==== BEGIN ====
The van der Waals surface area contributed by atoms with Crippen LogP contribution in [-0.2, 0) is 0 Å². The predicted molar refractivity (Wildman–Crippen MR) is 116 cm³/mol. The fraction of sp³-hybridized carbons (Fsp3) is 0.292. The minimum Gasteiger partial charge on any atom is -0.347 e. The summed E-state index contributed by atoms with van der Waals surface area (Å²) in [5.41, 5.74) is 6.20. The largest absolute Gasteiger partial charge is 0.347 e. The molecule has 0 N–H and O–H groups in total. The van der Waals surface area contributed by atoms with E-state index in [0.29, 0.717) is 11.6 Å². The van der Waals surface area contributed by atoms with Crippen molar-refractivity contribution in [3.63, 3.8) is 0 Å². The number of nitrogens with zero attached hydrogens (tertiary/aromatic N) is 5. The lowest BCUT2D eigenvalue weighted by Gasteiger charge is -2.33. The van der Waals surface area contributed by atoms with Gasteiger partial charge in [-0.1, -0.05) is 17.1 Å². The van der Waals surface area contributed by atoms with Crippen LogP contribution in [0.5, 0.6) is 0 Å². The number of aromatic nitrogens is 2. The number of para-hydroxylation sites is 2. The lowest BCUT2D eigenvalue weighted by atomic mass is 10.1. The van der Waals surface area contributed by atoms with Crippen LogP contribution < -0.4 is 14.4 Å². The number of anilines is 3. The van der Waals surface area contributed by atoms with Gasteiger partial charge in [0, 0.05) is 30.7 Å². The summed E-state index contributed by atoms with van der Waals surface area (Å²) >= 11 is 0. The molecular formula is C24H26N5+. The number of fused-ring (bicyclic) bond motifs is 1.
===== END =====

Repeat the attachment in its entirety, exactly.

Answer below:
The van der Waals surface area contributed by atoms with Crippen LogP contribution in [-0.2, 0) is 0 Å². The predicted molar refractivity (Wildman–Crippen MR) is 116 cm³/mol. The fraction of sp³-hybridized carbons (Fsp3) is 0.292. The minimum Gasteiger partial charge on any atom is -0.347 e. The summed E-state index contributed by atoms with van der Waals surface area (Å²) in [5.41, 5.74) is 6.20. The largest absolute Gasteiger partial charge is 0.347 e. The molecule has 0 N–H and O–H groups in total. The van der Waals surface area contributed by atoms with E-state index in [0.29, 0.717) is 11.6 Å². The van der Waals surface area contributed by atoms with Crippen molar-refractivity contribution in [3.63, 3.8) is 0 Å². The number of nitrogens with zero attached hydrogens (tertiary/aromatic N) is 5. The lowest BCUT2D eigenvalue weighted by Gasteiger charge is -2.33. The van der Waals surface area contributed by atoms with Gasteiger partial charge in [-0.1, -0.05) is 17.1 Å². The van der Waals surface area contributed by atoms with Crippen LogP contribution in [0.5, 0.6) is 0 Å². The number of aromatic nitrogens is 2. The number of para-hydroxylation sites is 2. The lowest BCUT2D eigenvalue weighted by atomic mass is 10.1. The van der Waals surface area contributed by atoms with Crippen LogP contribution < -0.4 is 14.4 Å². The number of anilines is 3. The van der Waals surface area contributed by atoms with Gasteiger partial charge in [0, 0.05) is 30.7 Å². The summed E-state index contributed by atoms with van der Waals surface area (Å²) >= 11 is 0. The molecular formula is C24H26N5+. The number of fused-ring (bicyclic) bond motifs is 1.